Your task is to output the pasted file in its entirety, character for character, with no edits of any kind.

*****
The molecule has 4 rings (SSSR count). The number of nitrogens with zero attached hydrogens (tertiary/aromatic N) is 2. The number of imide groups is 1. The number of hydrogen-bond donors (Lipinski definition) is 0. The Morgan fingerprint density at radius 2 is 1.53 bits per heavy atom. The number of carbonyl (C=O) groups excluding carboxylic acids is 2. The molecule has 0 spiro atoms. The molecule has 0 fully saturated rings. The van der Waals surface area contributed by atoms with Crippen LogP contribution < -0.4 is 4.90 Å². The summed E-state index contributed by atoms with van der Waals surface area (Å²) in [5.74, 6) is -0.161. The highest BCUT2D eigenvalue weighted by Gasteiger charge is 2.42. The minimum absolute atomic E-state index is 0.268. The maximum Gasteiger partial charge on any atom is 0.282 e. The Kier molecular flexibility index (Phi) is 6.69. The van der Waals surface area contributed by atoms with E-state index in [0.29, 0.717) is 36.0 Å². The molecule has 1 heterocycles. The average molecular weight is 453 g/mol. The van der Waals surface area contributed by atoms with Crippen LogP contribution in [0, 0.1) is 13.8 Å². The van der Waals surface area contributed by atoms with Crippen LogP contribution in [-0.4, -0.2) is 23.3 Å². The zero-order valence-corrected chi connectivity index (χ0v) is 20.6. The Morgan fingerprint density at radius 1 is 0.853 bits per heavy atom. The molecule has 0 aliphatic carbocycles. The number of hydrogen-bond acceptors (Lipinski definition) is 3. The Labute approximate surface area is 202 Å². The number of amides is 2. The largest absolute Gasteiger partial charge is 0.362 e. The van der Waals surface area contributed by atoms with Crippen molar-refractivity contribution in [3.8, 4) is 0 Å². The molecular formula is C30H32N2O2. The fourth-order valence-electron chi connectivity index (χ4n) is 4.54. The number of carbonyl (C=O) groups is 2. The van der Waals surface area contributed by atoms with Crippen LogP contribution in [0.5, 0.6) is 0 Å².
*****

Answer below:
The molecule has 4 rings (SSSR count). The number of nitrogens with zero attached hydrogens (tertiary/aromatic N) is 2. The number of imide groups is 1. The number of hydrogen-bond donors (Lipinski definition) is 0. The Morgan fingerprint density at radius 2 is 1.53 bits per heavy atom. The number of carbonyl (C=O) groups excluding carboxylic acids is 2. The molecule has 0 spiro atoms. The molecule has 0 fully saturated rings. The van der Waals surface area contributed by atoms with Crippen LogP contribution < -0.4 is 4.90 Å². The summed E-state index contributed by atoms with van der Waals surface area (Å²) in [5.74, 6) is -0.161. The highest BCUT2D eigenvalue weighted by Gasteiger charge is 2.42. The minimum absolute atomic E-state index is 0.268. The maximum Gasteiger partial charge on any atom is 0.282 e. The Kier molecular flexibility index (Phi) is 6.69. The van der Waals surface area contributed by atoms with E-state index in [0.29, 0.717) is 36.0 Å². The molecule has 1 heterocycles. The average molecular weight is 453 g/mol. The van der Waals surface area contributed by atoms with Crippen LogP contribution in [0, 0.1) is 13.8 Å². The van der Waals surface area contributed by atoms with Crippen LogP contribution in [-0.4, -0.2) is 23.3 Å². The zero-order valence-corrected chi connectivity index (χ0v) is 20.6. The Morgan fingerprint density at radius 1 is 0.853 bits per heavy atom. The molecule has 0 aliphatic carbocycles. The number of hydrogen-bond acceptors (Lipinski definition) is 3. The Labute approximate surface area is 202 Å². The number of amides is 2. The largest absolute Gasteiger partial charge is 0.362 e. The van der Waals surface area contributed by atoms with Crippen molar-refractivity contribution in [3.8, 4) is 0 Å². The molecular formula is C30H32N2O2. The fourth-order valence-electron chi connectivity index (χ4n) is 4.54. The number of carbonyl (C=O) groups is 2. The van der Waals surface area contributed by atoms with Crippen LogP contribution in [0.5, 0.6) is 0 Å².